You can also increase your chances for success by trying something called back-button focus.
I will write about that more in a future article – but if you want to try it check your manual to see how to set up your camera, so that instead of focusing with the shutter button, you focus with one on the back of the camera.
It takes a bit of getting used to, but this is how the professional sports shooters do it. My friend who used to shoot for the local newspaper showed me this trick years ago, and I leave my camera this way all the time now.
Non-camera setting things you can do for sharper images:
The last three points are not camera settings but things necessary for nailing the sharpest photos in even the toughest situations. Let’s dig in:
- Use a large Aperture
- Okay, so aperture is a camera setting but this one is specific to focus problems, especially in low-light conditions. If you are shooting in dim light and are having a hard time seeing, so is your camera. If your camera can’t see, then it can’t focus.
More light coming through the lens will help your camera to see, and to focus better.
This is why most of the expensive professional lenses all have large apertures like 24-70mm f/2.8, 70-200mm f/2.8, etc.
But you don’t have to fork out the big bucks for those – get yourself a simple prime lens, with a large aperture. They are lightweight, relatively inexpensive, and easy to just keep in your bag for times you need more light.
In the image above using the 50mm f/1.8 lens, you can see how much more light will go through the largest opening (f/1.8) as compared to the smallest (f/22).
Even the one in the middle at approximately f/8, you can see how exponentially larger the one on the left is in comparison. It’s just like the pupil in your own eye – what happens when you enter a dark room? Your pupils dilate, or open up, really large.
This is what you must do for your camera to help it focus.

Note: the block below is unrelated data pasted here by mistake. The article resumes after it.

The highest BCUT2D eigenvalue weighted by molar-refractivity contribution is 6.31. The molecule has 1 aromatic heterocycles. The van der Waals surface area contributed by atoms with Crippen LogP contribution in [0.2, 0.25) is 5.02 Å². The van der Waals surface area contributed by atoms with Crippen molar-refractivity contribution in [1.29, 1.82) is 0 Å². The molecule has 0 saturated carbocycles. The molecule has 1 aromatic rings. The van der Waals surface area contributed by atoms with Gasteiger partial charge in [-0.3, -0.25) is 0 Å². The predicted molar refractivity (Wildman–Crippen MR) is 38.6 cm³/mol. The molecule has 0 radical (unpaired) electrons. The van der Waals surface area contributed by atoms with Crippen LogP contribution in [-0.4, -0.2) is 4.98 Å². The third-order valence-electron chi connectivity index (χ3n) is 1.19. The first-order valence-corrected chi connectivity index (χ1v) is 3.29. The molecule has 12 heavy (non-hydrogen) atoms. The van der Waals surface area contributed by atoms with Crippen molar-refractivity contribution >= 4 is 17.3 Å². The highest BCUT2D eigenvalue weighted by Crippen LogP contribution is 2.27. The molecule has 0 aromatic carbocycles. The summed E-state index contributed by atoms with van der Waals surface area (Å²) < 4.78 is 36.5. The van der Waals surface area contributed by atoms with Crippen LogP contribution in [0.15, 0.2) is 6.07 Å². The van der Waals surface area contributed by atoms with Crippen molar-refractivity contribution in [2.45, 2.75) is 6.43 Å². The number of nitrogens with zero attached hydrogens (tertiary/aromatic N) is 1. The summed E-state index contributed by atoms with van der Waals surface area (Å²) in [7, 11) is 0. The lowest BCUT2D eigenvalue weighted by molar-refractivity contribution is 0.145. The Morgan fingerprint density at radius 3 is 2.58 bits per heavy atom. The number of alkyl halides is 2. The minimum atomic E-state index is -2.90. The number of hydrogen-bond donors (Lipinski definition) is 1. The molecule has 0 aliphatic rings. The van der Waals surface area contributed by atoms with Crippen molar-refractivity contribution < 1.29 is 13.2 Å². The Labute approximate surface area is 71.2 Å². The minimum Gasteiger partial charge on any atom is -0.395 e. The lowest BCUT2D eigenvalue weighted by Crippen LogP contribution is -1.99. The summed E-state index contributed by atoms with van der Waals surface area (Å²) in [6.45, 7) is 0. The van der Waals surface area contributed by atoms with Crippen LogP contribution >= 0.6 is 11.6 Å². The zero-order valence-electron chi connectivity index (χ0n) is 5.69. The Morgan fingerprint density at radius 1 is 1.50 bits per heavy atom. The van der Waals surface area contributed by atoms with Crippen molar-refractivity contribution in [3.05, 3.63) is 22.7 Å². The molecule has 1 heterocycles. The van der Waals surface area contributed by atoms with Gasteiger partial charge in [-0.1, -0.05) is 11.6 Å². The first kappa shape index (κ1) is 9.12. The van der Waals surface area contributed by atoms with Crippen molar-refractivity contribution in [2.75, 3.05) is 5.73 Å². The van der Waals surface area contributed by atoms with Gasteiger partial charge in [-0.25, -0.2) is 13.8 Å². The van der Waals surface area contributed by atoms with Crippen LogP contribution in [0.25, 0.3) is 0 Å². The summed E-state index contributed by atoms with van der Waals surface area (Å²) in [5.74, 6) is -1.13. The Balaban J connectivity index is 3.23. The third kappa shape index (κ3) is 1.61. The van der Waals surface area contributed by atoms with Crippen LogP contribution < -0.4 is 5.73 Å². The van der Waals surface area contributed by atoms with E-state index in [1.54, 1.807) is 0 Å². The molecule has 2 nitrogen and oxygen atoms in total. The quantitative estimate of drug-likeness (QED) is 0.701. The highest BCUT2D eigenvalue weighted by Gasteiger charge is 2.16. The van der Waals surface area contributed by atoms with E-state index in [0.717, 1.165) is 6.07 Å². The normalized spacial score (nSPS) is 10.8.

- Focus on an area of contrast
- This is something I see beginners struggle with, and no one talks about it! In order for your camera’s autofocus to work, it must be able to detect contrast in the area you are pointing it at. Hence, why the centre point is more accurate, and why you cannot focus on a plain wall – it simply won’t happen.
So look for a well defined line, or a spot that has clearly dark and light areas, and aim your camera’s focus point there. If you’re having trouble, download and print out this target and take it along with you.
- Focus on the eyes
- Lastly, when you’re photographing a person, you always want to make sure that one thing is in sharp focus – their eyes. Even if you’re using a super shallow depth of field, and the eyelashes and ears are out of focus – that’s okay. As long as you have the eyes, the iris/pupil part, in focus – your photo will look sharp.
This is because not only are the eyes the windows to the soul, but that is the place where viewers of your image will look.
Try an experiment where you focus on the ears instead and make the eyes out of focus – see how odd it looks?
But what if the subject is turned a bit sideways and their eyes are not the same distance away from the camera? In that case, make sure the eye nearest to the camera is the one you focus on. Again, try it the other way just to see, but I think it looks odd.
Summary and action plan
Okay, now it’s your time to practice. Start by picking a non-moving subject and try the settings that I suggest for that. Then get yourself a moving one (kid, pet, traffic, etc.) and do those. Remember for both to make sure you focus in an area of contrast, and on the eyes if you have a human or furry subject (someone with a face).
Then really put it to the test by going to a dimly lit area. Use your largest aperture and all the tips for shooting in low-light (you can find more here: Tips for Low Light Photography). Review the tips again if you can’t remember.